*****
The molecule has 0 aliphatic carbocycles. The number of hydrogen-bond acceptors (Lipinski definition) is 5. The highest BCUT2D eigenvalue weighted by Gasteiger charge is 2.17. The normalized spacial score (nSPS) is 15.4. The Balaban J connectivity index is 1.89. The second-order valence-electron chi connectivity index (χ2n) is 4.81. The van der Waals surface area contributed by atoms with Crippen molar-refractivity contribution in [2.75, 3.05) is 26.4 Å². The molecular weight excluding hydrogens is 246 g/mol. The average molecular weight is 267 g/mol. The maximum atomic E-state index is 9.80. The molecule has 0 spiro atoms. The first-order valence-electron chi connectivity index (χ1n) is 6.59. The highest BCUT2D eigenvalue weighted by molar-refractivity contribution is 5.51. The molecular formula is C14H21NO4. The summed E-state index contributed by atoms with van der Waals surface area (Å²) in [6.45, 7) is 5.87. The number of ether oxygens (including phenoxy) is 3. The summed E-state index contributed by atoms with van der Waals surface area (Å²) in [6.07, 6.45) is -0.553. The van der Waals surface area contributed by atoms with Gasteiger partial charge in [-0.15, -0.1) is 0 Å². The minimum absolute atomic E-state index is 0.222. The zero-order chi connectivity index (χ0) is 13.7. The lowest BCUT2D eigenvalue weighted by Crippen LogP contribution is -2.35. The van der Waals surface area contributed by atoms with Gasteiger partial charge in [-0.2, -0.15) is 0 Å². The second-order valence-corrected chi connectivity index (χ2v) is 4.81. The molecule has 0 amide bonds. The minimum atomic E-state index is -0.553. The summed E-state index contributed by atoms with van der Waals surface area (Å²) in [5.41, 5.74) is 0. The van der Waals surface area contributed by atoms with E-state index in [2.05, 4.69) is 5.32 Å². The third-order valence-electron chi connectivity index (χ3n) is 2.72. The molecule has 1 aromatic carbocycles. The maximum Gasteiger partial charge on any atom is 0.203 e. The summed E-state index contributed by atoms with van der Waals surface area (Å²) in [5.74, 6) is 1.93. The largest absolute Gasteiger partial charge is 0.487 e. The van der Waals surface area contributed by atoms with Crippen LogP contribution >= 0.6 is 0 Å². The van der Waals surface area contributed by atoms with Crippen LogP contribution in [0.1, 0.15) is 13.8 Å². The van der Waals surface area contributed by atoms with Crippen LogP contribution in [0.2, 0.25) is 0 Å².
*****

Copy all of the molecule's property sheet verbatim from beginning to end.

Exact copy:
The molecule has 0 aliphatic carbocycles. The number of hydrogen-bond acceptors (Lipinski definition) is 5. The highest BCUT2D eigenvalue weighted by Gasteiger charge is 2.17. The normalized spacial score (nSPS) is 15.4. The Balaban J connectivity index is 1.89. The second-order valence-electron chi connectivity index (χ2n) is 4.81. The van der Waals surface area contributed by atoms with Crippen molar-refractivity contribution in [2.75, 3.05) is 26.4 Å². The molecular weight excluding hydrogens is 246 g/mol. The average molecular weight is 267 g/mol. The maximum atomic E-state index is 9.80. The molecule has 0 spiro atoms. The first-order valence-electron chi connectivity index (χ1n) is 6.59. The highest BCUT2D eigenvalue weighted by molar-refractivity contribution is 5.51. The molecular formula is C14H21NO4. The summed E-state index contributed by atoms with van der Waals surface area (Å²) in [6.45, 7) is 5.87. The number of ether oxygens (including phenoxy) is 3. The summed E-state index contributed by atoms with van der Waals surface area (Å²) in [6.07, 6.45) is -0.553. The van der Waals surface area contributed by atoms with Gasteiger partial charge in [-0.15, -0.1) is 0 Å². The minimum absolute atomic E-state index is 0.222. The zero-order chi connectivity index (χ0) is 13.7. The lowest BCUT2D eigenvalue weighted by Crippen LogP contribution is -2.35. The van der Waals surface area contributed by atoms with Gasteiger partial charge in [-0.2, -0.15) is 0 Å². The second-order valence-corrected chi connectivity index (χ2v) is 4.81. The molecule has 0 amide bonds. The minimum atomic E-state index is -0.553. The summed E-state index contributed by atoms with van der Waals surface area (Å²) in [5.41, 5.74) is 0. The van der Waals surface area contributed by atoms with E-state index in [2.05, 4.69) is 5.32 Å². The third-order valence-electron chi connectivity index (χ3n) is 2.72. The molecule has 1 aromatic carbocycles. The maximum Gasteiger partial charge on any atom is 0.203 e. The summed E-state index contributed by atoms with van der Waals surface area (Å²) in [5.74, 6) is 1.93. The largest absolute Gasteiger partial charge is 0.487 e. The van der Waals surface area contributed by atoms with Crippen LogP contribution >= 0.6 is 0 Å². The van der Waals surface area contributed by atoms with Crippen LogP contribution in [0.1, 0.15) is 13.8 Å². The van der Waals surface area contributed by atoms with Crippen LogP contribution in [0.2, 0.25) is 0 Å².